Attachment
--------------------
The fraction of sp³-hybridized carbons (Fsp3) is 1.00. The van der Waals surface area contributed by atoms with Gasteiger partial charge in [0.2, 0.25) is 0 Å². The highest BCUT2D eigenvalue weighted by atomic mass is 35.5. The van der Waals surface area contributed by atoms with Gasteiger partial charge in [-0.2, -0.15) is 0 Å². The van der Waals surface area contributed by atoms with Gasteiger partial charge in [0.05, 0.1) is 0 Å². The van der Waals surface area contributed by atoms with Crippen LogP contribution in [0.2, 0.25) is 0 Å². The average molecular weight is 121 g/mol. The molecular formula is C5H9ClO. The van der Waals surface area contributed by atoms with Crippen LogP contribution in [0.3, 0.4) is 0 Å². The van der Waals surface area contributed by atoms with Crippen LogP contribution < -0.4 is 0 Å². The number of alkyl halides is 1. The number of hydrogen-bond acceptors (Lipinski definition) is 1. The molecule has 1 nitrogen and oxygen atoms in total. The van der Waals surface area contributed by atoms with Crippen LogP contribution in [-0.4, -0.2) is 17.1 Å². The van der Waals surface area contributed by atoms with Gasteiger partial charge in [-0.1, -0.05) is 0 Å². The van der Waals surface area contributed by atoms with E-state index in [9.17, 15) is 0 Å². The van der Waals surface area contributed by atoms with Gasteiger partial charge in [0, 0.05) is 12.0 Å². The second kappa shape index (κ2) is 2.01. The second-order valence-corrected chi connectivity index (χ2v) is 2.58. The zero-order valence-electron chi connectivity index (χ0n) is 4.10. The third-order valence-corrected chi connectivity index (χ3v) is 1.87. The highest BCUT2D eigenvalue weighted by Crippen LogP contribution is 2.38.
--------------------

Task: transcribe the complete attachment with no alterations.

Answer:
The fraction of sp³-hybridized carbons (Fsp3) is 1.00. The van der Waals surface area contributed by atoms with Gasteiger partial charge in [0.2, 0.25) is 0 Å². The highest BCUT2D eigenvalue weighted by atomic mass is 35.5. The van der Waals surface area contributed by atoms with Gasteiger partial charge in [-0.2, -0.15) is 0 Å². The van der Waals surface area contributed by atoms with Gasteiger partial charge in [0.05, 0.1) is 0 Å². The van der Waals surface area contributed by atoms with Crippen LogP contribution in [0.2, 0.25) is 0 Å². The average molecular weight is 121 g/mol. The molecular formula is C5H9ClO. The van der Waals surface area contributed by atoms with Crippen LogP contribution in [0.3, 0.4) is 0 Å². The van der Waals surface area contributed by atoms with Crippen LogP contribution < -0.4 is 0 Å². The number of alkyl halides is 1. The number of hydrogen-bond acceptors (Lipinski definition) is 1. The molecule has 1 nitrogen and oxygen atoms in total. The van der Waals surface area contributed by atoms with Crippen LogP contribution in [-0.4, -0.2) is 17.1 Å². The van der Waals surface area contributed by atoms with Gasteiger partial charge in [-0.1, -0.05) is 0 Å². The van der Waals surface area contributed by atoms with E-state index in [9.17, 15) is 0 Å². The van der Waals surface area contributed by atoms with Gasteiger partial charge in [0, 0.05) is 12.0 Å². The second kappa shape index (κ2) is 2.01. The second-order valence-corrected chi connectivity index (χ2v) is 2.58. The zero-order valence-electron chi connectivity index (χ0n) is 4.10. The third-order valence-corrected chi connectivity index (χ3v) is 1.87. The highest BCUT2D eigenvalue weighted by Crippen LogP contribution is 2.38.